Your Online Health Information Site


Treatment For Polymyalgia Rheumatica

In the first place, treatment for polymyalgia rheumatica consists of small amounts of prednisone, such as 10 to 15 mg per day, which usually leads to a dramatic response. Moreover, this treatment is usually tapered to the minimum amount needed and then maintained for 1 1/2 to 2 years. In fact, some patients have to stay on corticosteroids for longer. To emphasize, with temporal arteritis the starting dose is much higher, usually 60 mg per day. To clarify, the physician reduces this dose carefully to the point where the inflammatory process in the cranial arteries is suppressed. Specifically, the focus is on preventing blindness. In general, treatment often has to be continued for 3 or 4 years.

Rheumatologists use azathioprine or methotrexate

Certainly, some rheumatologists use azathioprine or methotrexate as well to reduce the amount of corticosteroid. However, in this case the physician must monitor such side effects like bone marrow suppression or liver damage with other blood tests.

Side effects of osteonecrosis and osteoporosis from longterm corticosteroid use

It is important that the physician watches for side effects of osteonecrosis and osteoporosis. Particularly, both conditions occur more frequently with longterm corticosteroid use. Notably, the hip joint (head of the trochanter) is particularly sensitive for osteonecrosis. Some patients may require hip replacement surgery.

However, without treatment there is a high probability of blindness. The physician may find it difficult at times to strike the right balance whether to treat or not. This is particularly true considering the world of litigation that we are living in. The physician should put women in menopause on disodium etidronate (brand name: Didrocal), which increases the bone mineral density by 4% in one year and 4.8% in 2 years (Ref. 1, p. 59).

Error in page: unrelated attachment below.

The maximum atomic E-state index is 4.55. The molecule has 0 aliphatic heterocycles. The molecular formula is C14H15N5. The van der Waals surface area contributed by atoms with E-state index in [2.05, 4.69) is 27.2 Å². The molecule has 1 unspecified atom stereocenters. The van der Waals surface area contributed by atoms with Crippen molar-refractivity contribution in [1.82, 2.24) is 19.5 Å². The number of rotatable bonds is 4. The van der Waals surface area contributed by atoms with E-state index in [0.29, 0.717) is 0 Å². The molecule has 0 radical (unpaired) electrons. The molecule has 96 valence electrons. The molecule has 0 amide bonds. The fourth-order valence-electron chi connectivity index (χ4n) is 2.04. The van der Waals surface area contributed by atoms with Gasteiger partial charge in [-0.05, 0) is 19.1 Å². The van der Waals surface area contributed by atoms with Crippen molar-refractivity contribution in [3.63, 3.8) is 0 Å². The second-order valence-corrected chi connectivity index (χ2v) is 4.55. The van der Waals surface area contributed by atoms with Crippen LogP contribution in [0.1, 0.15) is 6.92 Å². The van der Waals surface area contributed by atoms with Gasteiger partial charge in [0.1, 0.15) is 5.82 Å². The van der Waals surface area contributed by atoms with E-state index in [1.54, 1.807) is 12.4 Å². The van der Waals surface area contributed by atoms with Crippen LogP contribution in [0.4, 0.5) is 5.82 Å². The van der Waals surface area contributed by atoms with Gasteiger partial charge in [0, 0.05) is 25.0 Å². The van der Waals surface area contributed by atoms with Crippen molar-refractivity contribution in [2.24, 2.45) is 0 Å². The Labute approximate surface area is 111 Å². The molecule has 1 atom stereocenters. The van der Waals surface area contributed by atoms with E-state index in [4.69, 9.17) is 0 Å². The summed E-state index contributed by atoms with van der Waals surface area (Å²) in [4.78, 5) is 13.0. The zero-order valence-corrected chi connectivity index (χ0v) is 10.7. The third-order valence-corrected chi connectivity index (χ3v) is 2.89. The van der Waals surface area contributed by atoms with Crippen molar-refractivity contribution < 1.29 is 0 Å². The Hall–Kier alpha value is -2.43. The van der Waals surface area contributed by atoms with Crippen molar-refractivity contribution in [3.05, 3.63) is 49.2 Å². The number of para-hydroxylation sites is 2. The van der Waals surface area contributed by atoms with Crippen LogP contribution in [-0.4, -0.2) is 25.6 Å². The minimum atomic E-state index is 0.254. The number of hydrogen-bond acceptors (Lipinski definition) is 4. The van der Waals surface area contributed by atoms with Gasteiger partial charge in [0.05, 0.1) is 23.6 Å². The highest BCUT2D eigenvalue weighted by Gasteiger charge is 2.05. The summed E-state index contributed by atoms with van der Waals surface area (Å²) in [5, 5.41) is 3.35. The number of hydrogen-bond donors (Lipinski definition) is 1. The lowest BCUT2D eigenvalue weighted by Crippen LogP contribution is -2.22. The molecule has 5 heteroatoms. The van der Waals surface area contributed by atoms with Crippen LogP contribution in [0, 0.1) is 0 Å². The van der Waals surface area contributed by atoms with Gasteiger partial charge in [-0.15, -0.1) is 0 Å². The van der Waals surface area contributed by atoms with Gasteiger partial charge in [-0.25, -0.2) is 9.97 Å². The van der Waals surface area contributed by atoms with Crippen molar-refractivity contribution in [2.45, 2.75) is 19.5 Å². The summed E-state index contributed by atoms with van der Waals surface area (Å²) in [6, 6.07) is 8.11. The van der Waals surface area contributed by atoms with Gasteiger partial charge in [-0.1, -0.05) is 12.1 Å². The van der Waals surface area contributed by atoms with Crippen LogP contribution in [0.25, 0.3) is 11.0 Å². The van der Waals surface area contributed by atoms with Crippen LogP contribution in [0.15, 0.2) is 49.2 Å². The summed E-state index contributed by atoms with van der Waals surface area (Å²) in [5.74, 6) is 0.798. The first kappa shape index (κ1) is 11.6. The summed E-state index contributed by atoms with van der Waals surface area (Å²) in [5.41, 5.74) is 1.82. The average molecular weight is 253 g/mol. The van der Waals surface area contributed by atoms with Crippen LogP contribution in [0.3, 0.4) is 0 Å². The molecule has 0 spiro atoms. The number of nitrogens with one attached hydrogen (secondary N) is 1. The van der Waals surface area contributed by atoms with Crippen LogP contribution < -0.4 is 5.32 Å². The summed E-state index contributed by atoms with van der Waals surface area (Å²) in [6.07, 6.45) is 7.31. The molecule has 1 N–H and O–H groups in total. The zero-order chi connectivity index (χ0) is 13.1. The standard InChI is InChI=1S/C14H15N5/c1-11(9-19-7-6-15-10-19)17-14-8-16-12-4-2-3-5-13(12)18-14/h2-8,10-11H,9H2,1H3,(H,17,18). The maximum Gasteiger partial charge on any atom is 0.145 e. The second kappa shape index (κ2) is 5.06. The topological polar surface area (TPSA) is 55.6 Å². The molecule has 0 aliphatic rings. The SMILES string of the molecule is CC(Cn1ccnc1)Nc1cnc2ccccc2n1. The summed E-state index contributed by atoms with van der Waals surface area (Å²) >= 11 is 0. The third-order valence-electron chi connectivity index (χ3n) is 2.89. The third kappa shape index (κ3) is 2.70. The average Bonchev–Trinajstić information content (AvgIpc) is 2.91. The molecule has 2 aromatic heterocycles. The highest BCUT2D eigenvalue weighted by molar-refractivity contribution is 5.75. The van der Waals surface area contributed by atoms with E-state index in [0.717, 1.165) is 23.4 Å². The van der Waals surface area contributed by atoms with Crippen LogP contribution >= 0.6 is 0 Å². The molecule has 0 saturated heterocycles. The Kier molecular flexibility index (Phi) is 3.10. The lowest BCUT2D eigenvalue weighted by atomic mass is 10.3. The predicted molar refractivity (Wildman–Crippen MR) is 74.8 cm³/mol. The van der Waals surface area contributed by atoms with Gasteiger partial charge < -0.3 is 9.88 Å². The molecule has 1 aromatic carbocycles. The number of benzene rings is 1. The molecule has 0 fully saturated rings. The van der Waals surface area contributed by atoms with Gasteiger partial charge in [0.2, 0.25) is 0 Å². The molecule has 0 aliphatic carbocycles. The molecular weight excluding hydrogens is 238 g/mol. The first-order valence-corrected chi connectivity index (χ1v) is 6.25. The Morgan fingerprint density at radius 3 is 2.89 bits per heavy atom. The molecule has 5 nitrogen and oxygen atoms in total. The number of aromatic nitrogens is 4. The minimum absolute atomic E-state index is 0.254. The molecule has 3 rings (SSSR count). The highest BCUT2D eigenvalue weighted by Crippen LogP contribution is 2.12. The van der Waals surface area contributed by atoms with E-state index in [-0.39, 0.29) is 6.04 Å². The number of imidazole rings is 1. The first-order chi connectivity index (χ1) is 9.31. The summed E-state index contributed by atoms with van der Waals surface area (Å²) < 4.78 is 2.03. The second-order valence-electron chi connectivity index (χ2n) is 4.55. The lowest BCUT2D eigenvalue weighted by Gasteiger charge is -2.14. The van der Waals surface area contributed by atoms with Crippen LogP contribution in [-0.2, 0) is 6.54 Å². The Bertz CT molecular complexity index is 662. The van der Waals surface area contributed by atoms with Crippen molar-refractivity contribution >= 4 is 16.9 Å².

1. ABC of rheumatology, second edition, edited by Michael L. Snaith , M.D., BMJ Books, 1999. Chapter 14.

2. The Merck Manual, 7th edition, by M. H. Beers et al., Whitehouse Station, N.J., 1999. Chapter 50.

3. Goldman: Cecil Textbook of Medicine, 21st ed.(©2000)W.B.Saunders

4. Ferri: Ferri’s Clinical Advisor: Instant Diagnosis and Treatment, 2004 ed., Copyright © 2004 Mosby, Inc.

5. Rakel: Conn’s Current Therapy 2004, 56th ed., Copyright © 2004 Elsevier

6. B. Sears: “The age-free zone”.Regan Books, Harper Collins, 2000.

7. B. Sears: “Zone perfect meals in minutes”. Regan Books, Harper Collins, 1997.

8. Suzanne Somers: “Breakthrough” Eight Steps to Wellness– Life-altering Secrets from Today’s Cutting-edge Doctors”, Crown Publishers, 2008

Last modified: June 28, 2019

This outline is only a teaching aid to patients and should stimulate you to ask the right questions when seeing your doctor. However, the responsibility of treatment stays in the hands of your doctor and you.